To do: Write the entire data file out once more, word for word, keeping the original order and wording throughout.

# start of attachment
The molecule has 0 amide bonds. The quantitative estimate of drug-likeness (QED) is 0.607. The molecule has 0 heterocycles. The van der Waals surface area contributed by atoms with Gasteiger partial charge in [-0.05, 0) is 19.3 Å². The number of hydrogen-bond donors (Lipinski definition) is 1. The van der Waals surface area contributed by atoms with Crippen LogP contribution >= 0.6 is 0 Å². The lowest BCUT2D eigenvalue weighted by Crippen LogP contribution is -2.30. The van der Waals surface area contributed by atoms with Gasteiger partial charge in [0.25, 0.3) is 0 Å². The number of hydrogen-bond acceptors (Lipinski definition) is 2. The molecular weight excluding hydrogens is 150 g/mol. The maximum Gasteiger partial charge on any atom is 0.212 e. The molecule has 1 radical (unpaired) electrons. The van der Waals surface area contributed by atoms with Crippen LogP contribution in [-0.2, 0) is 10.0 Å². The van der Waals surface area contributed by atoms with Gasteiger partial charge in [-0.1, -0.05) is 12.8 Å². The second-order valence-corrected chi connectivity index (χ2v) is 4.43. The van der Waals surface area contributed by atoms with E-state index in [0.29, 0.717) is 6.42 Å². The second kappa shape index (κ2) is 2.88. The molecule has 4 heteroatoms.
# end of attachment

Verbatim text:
The molecule has 0 amide bonds. The quantitative estimate of drug-likeness (QED) is 0.607. The molecule has 0 heterocycles. The van der Waals surface area contributed by atoms with Gasteiger partial charge in [-0.05, 0) is 19.3 Å². The number of hydrogen-bond donors (Lipinski definition) is 1. The van der Waals surface area contributed by atoms with Crippen LogP contribution >= 0.6 is 0 Å². The lowest BCUT2D eigenvalue weighted by Crippen LogP contribution is -2.30. The van der Waals surface area contributed by atoms with Gasteiger partial charge in [0.25, 0.3) is 0 Å². The number of hydrogen-bond acceptors (Lipinski definition) is 2. The molecular weight excluding hydrogens is 150 g/mol. The maximum Gasteiger partial charge on any atom is 0.212 e. The molecule has 1 radical (unpaired) electrons. The van der Waals surface area contributed by atoms with Crippen LogP contribution in [-0.2, 0) is 10.0 Å². The van der Waals surface area contributed by atoms with Gasteiger partial charge in [-0.1, -0.05) is 12.8 Å². The second-order valence-corrected chi connectivity index (χ2v) is 4.43. The van der Waals surface area contributed by atoms with E-state index in [0.29, 0.717) is 6.42 Å². The second kappa shape index (κ2) is 2.88. The molecule has 4 heteroatoms.